A failure in a Federal Aviation Administration computer system that processes flight plans delayed hundreds of flights nationwide Tuesday, though the FAA expected to have the problem fixed by the evening.

"Our estimate is a return to normal ops in an hour in Atlanta," Hank Krakowski, chief operations officer for the FAA, told reporters Tuesday afternoon. "The airlines have been working quite well with us. It looks like we're slowly starting to dig out of this."

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Shortly after 1 p.m., the National Airspace Data Interchange Network in Atlanta failed, and all flight plans were routed to the NADIN facility in Salt Lake City, bogging down the logging of flight plans and temporarily grounding hundreds of flights in airports all along the East Coast.

"The system that processes flight plans is backed up," said FAA senior spokeswoman Laura Brown. "Planes must file a flight plan to take off. Without that, they sit on the ground."

Brown said bad weather at the Atlanta airport was complicating the situation. Pilots affected by the outage in Atlanta were forced to refile their flight plans to Salt Lake City, causing further delays.

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FAA officials said they were not sure what had caused the initial failure but were investigating. "Hacking does not appear to be an area (of concern)," said Krakowski. "Right now it looks like an internal software processing failure in the area. We actually think we know what it is; we're in the process of determining what it was right now."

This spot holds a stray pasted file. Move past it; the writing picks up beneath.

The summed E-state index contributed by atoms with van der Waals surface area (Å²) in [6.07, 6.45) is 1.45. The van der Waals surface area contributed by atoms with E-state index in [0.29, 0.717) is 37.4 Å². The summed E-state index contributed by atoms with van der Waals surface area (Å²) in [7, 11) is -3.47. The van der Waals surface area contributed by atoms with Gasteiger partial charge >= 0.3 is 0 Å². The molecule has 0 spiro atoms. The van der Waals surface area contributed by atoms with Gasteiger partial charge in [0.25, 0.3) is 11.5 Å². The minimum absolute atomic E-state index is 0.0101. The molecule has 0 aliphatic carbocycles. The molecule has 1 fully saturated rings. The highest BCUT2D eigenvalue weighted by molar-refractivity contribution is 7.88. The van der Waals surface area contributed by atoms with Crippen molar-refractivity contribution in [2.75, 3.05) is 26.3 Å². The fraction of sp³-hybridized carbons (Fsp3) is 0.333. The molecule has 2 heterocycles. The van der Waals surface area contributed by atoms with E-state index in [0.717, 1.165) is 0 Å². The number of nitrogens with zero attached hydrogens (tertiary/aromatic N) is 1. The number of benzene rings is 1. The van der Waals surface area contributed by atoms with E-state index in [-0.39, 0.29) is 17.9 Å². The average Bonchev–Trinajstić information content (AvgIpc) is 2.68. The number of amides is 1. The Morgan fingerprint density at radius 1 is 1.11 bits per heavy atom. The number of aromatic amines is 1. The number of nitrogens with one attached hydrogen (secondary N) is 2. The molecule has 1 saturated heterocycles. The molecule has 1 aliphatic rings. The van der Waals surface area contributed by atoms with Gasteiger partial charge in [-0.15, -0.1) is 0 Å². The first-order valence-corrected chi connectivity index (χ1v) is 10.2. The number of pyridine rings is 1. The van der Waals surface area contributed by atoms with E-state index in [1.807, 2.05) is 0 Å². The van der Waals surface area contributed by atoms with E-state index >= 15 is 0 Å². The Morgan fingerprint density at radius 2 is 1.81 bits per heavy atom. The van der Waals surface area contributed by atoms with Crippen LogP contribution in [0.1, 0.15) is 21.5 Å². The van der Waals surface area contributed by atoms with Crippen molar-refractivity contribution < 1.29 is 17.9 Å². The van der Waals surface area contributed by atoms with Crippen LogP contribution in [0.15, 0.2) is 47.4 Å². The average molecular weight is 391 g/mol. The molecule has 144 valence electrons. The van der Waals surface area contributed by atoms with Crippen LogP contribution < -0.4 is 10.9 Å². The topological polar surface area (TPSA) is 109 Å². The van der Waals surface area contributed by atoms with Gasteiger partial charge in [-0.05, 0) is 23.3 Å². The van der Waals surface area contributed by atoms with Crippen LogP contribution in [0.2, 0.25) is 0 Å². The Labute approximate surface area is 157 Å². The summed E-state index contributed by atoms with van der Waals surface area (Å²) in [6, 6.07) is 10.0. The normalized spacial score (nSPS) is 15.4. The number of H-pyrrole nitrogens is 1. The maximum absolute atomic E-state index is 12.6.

Most delays have been cleared up, but Chicago's Midway airport was experiencing delays of about 30 minutes for all departing flights late Tuesday afternoon, O'Hare International Airport was delaying flights by 60 to 80 minutes, Baltimore/Washington International Airport was experiencing residual delays and flights from Atlanta were delayed 90 minutes, according to FAA spokesmen.

"Most of other airports have been cleared up," Brown said.

A number of airports along the East Coast remained unaffected, as flights were taking off and landing without a problem at Miami International airport and elsewhere.

The Department of Homeland Security confirmed that the delays were not terror-related.

"There is no indication of a terrorism nexus at this time," said DHS spokesman Russ Knocke. "We are monitoring the FAA computer problem, and we remain in close contact with DOT as they work to resolve the problem."

FAA spokeswoman Kathleen Bergen said officials were still able to speak to pilots on planes on the ground and in the air.

She says she doesn't know how many flights are being affected.